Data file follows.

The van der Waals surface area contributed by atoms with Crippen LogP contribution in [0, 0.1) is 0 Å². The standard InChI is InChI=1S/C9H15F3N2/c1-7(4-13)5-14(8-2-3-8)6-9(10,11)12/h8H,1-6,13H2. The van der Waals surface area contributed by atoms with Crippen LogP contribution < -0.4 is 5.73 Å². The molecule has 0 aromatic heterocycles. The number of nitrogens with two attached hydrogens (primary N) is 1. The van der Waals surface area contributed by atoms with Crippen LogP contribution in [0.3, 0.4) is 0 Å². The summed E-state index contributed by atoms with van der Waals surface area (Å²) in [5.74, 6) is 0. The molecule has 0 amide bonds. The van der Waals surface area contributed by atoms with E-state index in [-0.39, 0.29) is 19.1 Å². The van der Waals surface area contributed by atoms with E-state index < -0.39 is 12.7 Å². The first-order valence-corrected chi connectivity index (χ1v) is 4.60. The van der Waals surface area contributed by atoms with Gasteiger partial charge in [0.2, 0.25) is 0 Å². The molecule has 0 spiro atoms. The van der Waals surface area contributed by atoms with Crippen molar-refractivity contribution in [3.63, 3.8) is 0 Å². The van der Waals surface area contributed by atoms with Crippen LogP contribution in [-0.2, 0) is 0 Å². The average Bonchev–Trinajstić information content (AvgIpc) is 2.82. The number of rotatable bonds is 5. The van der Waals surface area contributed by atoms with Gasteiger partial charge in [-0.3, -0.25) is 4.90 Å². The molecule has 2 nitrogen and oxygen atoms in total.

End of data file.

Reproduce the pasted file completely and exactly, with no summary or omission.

The van der Waals surface area contributed by atoms with Crippen LogP contribution in [0, 0.1) is 0 Å². The standard InChI is InChI=1S/C9H15F3N2/c1-7(4-13)5-14(8-2-3-8)6-9(10,11)12/h8H,1-6,13H2. The van der Waals surface area contributed by atoms with Crippen LogP contribution < -0.4 is 5.73 Å². The molecule has 0 aromatic heterocycles. The number of nitrogens with two attached hydrogens (primary N) is 1. The van der Waals surface area contributed by atoms with Crippen LogP contribution in [0.3, 0.4) is 0 Å². The summed E-state index contributed by atoms with van der Waals surface area (Å²) in [5.74, 6) is 0. The molecule has 0 amide bonds. The van der Waals surface area contributed by atoms with E-state index in [-0.39, 0.29) is 19.1 Å². The van der Waals surface area contributed by atoms with E-state index < -0.39 is 12.7 Å². The first-order valence-corrected chi connectivity index (χ1v) is 4.60. The van der Waals surface area contributed by atoms with Gasteiger partial charge in [0.2, 0.25) is 0 Å². The molecule has 0 spiro atoms. The van der Waals surface area contributed by atoms with Crippen molar-refractivity contribution in [3.63, 3.8) is 0 Å². The van der Waals surface area contributed by atoms with Crippen LogP contribution in [-0.2, 0) is 0 Å². The average Bonchev–Trinajstić information content (AvgIpc) is 2.82. The number of rotatable bonds is 5. The van der Waals surface area contributed by atoms with Gasteiger partial charge in [-0.3, -0.25) is 4.90 Å². The molecule has 2 nitrogen and oxygen atoms in total.